Sheena Blackhall

Gold Star - 6,740 Points (18/8/1947 / Aberdeen)

Pinto - Poem by Sheena Blackhall

Next to a field of cabbages they camped –
Grandfather let them. The fee was always a horse.

Farm boys turned and sweated in their sleep
Dreamed of hitched skirts, the fork of gypsy legs
Foreign flesh in the fever of high summer.

Structural damage was done to unsound marriages
Herd girls were born wearing Egyptian eyes
Mothers tightened their curfews, locked their coops.

When the travellers left, assisted or unassisted
Pinto remained, half mule, half circus horse,
Aunt Sally or honest bargain fairly met.

He ate the stars in the meadow, moon carrot, pig nut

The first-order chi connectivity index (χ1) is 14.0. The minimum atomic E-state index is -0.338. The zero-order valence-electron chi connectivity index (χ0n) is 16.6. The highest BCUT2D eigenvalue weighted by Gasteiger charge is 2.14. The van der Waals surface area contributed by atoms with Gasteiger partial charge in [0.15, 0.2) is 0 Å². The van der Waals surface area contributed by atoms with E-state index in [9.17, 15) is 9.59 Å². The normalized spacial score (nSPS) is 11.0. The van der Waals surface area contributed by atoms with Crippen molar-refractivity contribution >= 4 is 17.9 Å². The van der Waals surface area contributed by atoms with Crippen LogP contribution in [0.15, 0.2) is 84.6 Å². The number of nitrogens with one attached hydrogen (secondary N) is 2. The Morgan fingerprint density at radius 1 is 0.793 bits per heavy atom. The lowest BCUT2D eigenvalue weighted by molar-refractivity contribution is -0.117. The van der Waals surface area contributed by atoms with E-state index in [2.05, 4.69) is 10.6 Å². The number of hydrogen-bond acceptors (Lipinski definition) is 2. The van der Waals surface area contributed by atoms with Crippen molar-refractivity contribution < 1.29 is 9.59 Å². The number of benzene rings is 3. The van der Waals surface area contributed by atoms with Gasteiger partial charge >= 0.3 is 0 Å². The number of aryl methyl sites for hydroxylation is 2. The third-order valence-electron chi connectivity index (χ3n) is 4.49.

A hornless unicorn, incarnate obstinacy,
A fearful perverse symmetry on hooves.
He’d kick both man and cart, an equine upstart,
Fit for dogs’ meat unless he’d mend his ways.

My father vowed he’d make him take the bit
The weather forecast, thunderbolt and lightening
Such eyes of smoky quartz, such smouldering flame
Some things are hard to tame.

Then the gloved hand, the kiss, the harness of silver,
Pinto becalmed, an island softly neighing
Under his belly, my father lit a fire.

Singed, the creature moved to a master’s will
A wing-clipped Pegasus
Learning that stubborn acts may carry consequences.

My father was head of the house, kind to a fault
Nobody challenged him, or sat above his salt.

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Poem Submitted: Sunday, February 14, 2010

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